With Fonografic, their new EP, Chicago’s Dos Santos: Anti-Beat Orquesta find themselves getting comfortable in their own skin and refining their many influences into something unique and wholly theirs. And, as is often the case, it’s the guidance of an outside producer that helps them get there.
When I first encountered Dos Santos at a Rogers Park street festival in the summer of 2013, they were practically brand new. At the time, much of their musical hat was hung on chicha, an immensely danceable and stripped-down psychedelic Peruvian variant on Colombian cumbia. You can still hear traces of cumbia rhythms and the hallucinogenic feel remains, but now a host of pan-Latin sounds and big, meaty funk and rock riffing have asserted themselves in the mix.
To record Fonografic, the band traveled to Austin, Texas and enlisted Beto Martinez of the Grammy award-winning Grupo Fantasma as producer. This assistance finds them working on a much larger aural canvas and lending the tracks an almost cinematic feel (their video for the driving twang of Camino Infernal reinforces an impression that this would make great theme music for the next twisted Robert Rodriguez epic).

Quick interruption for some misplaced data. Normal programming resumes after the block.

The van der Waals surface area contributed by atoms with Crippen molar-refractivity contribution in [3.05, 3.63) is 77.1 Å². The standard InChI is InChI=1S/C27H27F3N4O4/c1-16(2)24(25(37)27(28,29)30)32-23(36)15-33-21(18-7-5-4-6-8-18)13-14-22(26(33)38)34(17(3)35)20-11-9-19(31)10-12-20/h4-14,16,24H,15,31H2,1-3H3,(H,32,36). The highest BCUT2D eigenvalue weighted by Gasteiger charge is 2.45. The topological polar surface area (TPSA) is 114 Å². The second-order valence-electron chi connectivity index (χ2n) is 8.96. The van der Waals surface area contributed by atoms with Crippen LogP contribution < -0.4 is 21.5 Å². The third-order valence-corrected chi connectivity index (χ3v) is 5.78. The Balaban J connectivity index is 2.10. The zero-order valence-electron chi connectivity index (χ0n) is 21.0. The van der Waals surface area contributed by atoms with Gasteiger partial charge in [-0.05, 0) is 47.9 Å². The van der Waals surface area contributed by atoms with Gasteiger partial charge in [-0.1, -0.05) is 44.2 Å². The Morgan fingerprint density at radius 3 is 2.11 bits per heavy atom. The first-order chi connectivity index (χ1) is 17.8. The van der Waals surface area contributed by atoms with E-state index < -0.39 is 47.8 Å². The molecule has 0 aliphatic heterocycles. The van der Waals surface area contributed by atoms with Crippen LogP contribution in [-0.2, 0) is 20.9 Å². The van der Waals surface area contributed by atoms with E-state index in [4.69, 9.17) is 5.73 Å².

Dos Santos is, ostensibly, songwriter-guitarist-organist-singer Alex Chavez’s band, but the contributions of all five members (in addition to Chavez, there is bassist Jaime Garza, drummer Daniel Villarreal-Carrillo, conguero Pete Vale and newest member Nathan Karagianas on second guitar) loom large in the sound. The percussive tandem of Vale and Villarreal-Carrillo has gelled into a powerhouse duo, especially on the descarga ¡Cafeteando!, which features guest trombonist Mark “Speedy” Gonzales and sounds something like a lost Willie Colón track driven through a Colombian pico and turned up to maximum volume.
Two other tracks are especially notable for the way they diverge from the band’s chicha beginnings. Santa Clara is an optimistic sounding tropical Latin tune that Chavez wrote years ago, and has the sunny feel of Los Amigos Invisibles at their best. At the other end of the emotional and sonic spectrum is the second half of Red, a slow and sinister bit of R&B balladry punctuated by Chavez’ wounded howl of “Ay, amor!”.
They do all of this in seven brief tracks that total less than 30 minutes, which suggests to me that Dos Santos is anything but a self-indulgent jam band, and that every note they commit to is played with purpose. There is no doubt more where that came from, and we’ll hopefully get to hear them stretch out at this Saturday’s CD release concert for Fonografic at the Hideout. $10 gets you in, but $15 gets you in and a copy of the CD.
Dos Santos: Anti-Beat Orquesta with special guests, October 1, 9PM (doors 8:30) at The Hideout, 1354 W. Wabansia Ave, Chicago. Tickets at Ticketfly.
About the author: Don Macica is Agúzate’s content manager, a marketing consultant to the performing arts community and a contributing writer to several online publications. When not traveling, he lives a stone’s throw from Lake Michigan in Chicago’s Rogers Park neighborhood. He also writes Border Radio, a blog about music, migration and cultural exchange.